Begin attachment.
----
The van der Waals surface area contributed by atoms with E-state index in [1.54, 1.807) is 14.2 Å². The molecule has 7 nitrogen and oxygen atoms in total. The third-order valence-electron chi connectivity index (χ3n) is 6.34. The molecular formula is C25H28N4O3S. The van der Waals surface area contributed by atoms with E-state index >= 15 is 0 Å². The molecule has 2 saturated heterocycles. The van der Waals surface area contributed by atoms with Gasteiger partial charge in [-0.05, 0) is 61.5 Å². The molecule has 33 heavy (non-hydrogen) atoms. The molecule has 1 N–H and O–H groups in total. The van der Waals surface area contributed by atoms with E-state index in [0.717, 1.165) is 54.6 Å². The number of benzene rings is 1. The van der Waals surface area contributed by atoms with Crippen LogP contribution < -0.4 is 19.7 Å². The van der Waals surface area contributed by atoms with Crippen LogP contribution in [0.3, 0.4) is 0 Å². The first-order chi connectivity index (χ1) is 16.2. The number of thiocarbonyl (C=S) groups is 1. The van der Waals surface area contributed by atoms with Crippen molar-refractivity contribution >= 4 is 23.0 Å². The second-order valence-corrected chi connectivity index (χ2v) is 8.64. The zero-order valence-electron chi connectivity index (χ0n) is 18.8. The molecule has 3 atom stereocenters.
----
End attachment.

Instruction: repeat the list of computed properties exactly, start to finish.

The van der Waals surface area contributed by atoms with E-state index in [1.54, 1.807) is 14.2 Å². The molecule has 7 nitrogen and oxygen atoms in total. The third-order valence-electron chi connectivity index (χ3n) is 6.34. The molecular formula is C25H28N4O3S. The van der Waals surface area contributed by atoms with E-state index >= 15 is 0 Å². The molecule has 2 saturated heterocycles. The van der Waals surface area contributed by atoms with Gasteiger partial charge in [-0.05, 0) is 61.5 Å². The molecule has 33 heavy (non-hydrogen) atoms. The molecule has 1 N–H and O–H groups in total. The van der Waals surface area contributed by atoms with E-state index in [0.717, 1.165) is 54.6 Å². The number of benzene rings is 1. The van der Waals surface area contributed by atoms with Crippen LogP contribution < -0.4 is 19.7 Å². The van der Waals surface area contributed by atoms with Crippen LogP contribution in [0.3, 0.4) is 0 Å². The first-order chi connectivity index (χ1) is 16.2. The number of thiocarbonyl (C=S) groups is 1. The van der Waals surface area contributed by atoms with Crippen molar-refractivity contribution >= 4 is 23.0 Å². The second-order valence-corrected chi connectivity index (χ2v) is 8.64. The zero-order valence-electron chi connectivity index (χ0n) is 18.8. The molecule has 3 atom stereocenters.